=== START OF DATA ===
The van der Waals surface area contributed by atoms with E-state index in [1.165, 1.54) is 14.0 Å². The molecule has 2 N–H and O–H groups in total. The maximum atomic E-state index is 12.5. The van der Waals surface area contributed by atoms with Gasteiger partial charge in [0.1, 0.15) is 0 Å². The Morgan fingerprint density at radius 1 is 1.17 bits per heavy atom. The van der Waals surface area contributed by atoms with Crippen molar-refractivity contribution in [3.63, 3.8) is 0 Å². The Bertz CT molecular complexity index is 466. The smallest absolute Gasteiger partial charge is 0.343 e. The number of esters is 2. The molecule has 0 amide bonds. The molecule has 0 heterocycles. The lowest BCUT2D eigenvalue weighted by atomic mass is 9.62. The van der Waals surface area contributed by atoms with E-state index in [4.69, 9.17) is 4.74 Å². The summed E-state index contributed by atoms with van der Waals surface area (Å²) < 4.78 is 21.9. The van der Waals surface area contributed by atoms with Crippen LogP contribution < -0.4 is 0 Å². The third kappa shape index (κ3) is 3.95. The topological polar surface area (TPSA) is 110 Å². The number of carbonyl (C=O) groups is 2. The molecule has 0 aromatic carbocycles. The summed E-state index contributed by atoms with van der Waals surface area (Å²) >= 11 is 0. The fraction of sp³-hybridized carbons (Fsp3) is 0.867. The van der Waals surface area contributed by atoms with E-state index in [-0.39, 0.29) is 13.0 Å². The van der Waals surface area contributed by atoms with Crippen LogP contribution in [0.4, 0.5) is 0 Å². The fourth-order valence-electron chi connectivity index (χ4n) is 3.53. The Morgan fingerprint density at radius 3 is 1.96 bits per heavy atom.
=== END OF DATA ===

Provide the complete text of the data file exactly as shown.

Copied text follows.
The van der Waals surface area contributed by atoms with E-state index in [1.165, 1.54) is 14.0 Å². The molecule has 2 N–H and O–H groups in total. The maximum atomic E-state index is 12.5. The van der Waals surface area contributed by atoms with Gasteiger partial charge in [0.1, 0.15) is 0 Å². The Morgan fingerprint density at radius 1 is 1.17 bits per heavy atom. The van der Waals surface area contributed by atoms with Crippen molar-refractivity contribution in [3.63, 3.8) is 0 Å². The Bertz CT molecular complexity index is 466. The smallest absolute Gasteiger partial charge is 0.343 e. The number of esters is 2. The molecule has 0 amide bonds. The molecule has 0 heterocycles. The lowest BCUT2D eigenvalue weighted by atomic mass is 9.62. The van der Waals surface area contributed by atoms with E-state index in [4.69, 9.17) is 4.74 Å². The summed E-state index contributed by atoms with van der Waals surface area (Å²) < 4.78 is 21.9. The van der Waals surface area contributed by atoms with Crippen LogP contribution < -0.4 is 0 Å². The third kappa shape index (κ3) is 3.95. The topological polar surface area (TPSA) is 110 Å². The number of carbonyl (C=O) groups is 2. The molecule has 0 aromatic carbocycles. The summed E-state index contributed by atoms with van der Waals surface area (Å²) >= 11 is 0. The fraction of sp³-hybridized carbons (Fsp3) is 0.867. The van der Waals surface area contributed by atoms with E-state index in [-0.39, 0.29) is 13.0 Å². The van der Waals surface area contributed by atoms with Crippen LogP contribution in [0.4, 0.5) is 0 Å². The fourth-order valence-electron chi connectivity index (χ4n) is 3.53. The Morgan fingerprint density at radius 3 is 1.96 bits per heavy atom.